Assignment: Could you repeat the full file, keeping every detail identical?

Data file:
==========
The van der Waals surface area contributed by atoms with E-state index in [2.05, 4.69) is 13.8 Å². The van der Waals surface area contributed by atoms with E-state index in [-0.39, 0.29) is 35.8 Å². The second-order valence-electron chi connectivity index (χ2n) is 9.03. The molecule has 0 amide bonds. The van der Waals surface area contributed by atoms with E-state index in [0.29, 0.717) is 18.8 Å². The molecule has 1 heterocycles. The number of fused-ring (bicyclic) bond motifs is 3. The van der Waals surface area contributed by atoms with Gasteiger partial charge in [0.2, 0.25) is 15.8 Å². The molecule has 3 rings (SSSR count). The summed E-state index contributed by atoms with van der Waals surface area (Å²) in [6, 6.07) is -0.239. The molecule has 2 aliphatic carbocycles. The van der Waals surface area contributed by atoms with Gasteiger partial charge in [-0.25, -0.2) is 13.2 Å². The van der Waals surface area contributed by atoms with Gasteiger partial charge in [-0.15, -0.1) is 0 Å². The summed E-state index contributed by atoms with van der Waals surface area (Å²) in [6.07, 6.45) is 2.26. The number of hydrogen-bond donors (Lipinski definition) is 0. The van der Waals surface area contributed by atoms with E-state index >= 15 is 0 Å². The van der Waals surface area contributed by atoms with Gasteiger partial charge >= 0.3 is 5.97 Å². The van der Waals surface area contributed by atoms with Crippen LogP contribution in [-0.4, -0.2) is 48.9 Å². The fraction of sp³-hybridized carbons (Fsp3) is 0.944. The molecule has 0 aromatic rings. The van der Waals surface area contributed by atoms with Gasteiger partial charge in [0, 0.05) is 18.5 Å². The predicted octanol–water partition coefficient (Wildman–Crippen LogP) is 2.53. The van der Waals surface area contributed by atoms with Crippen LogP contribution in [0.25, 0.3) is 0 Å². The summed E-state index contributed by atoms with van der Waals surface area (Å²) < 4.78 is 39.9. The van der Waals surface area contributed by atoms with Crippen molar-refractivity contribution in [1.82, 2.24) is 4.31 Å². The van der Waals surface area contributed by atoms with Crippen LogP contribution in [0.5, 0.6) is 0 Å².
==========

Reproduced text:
The van der Waals surface area contributed by atoms with E-state index in [2.05, 4.69) is 13.8 Å². The van der Waals surface area contributed by atoms with E-state index in [-0.39, 0.29) is 35.8 Å². The second-order valence-electron chi connectivity index (χ2n) is 9.03. The molecule has 0 amide bonds. The van der Waals surface area contributed by atoms with E-state index in [0.29, 0.717) is 18.8 Å². The molecule has 1 heterocycles. The number of fused-ring (bicyclic) bond motifs is 3. The van der Waals surface area contributed by atoms with Gasteiger partial charge in [0.2, 0.25) is 15.8 Å². The molecule has 3 rings (SSSR count). The summed E-state index contributed by atoms with van der Waals surface area (Å²) in [6, 6.07) is -0.239. The molecule has 2 aliphatic carbocycles. The van der Waals surface area contributed by atoms with Gasteiger partial charge in [-0.25, -0.2) is 13.2 Å². The van der Waals surface area contributed by atoms with Gasteiger partial charge in [-0.15, -0.1) is 0 Å². The summed E-state index contributed by atoms with van der Waals surface area (Å²) in [6.07, 6.45) is 2.26. The number of hydrogen-bond donors (Lipinski definition) is 0. The van der Waals surface area contributed by atoms with E-state index >= 15 is 0 Å². The van der Waals surface area contributed by atoms with Gasteiger partial charge >= 0.3 is 5.97 Å². The van der Waals surface area contributed by atoms with Crippen LogP contribution in [-0.4, -0.2) is 48.9 Å². The fraction of sp³-hybridized carbons (Fsp3) is 0.944. The molecule has 0 aromatic rings. The van der Waals surface area contributed by atoms with Gasteiger partial charge in [0, 0.05) is 18.5 Å². The predicted octanol–water partition coefficient (Wildman–Crippen LogP) is 2.53. The van der Waals surface area contributed by atoms with Crippen LogP contribution in [0.25, 0.3) is 0 Å². The summed E-state index contributed by atoms with van der Waals surface area (Å²) < 4.78 is 39.9. The van der Waals surface area contributed by atoms with Crippen molar-refractivity contribution in [1.82, 2.24) is 4.31 Å². The van der Waals surface area contributed by atoms with Crippen LogP contribution in [0.5, 0.6) is 0 Å².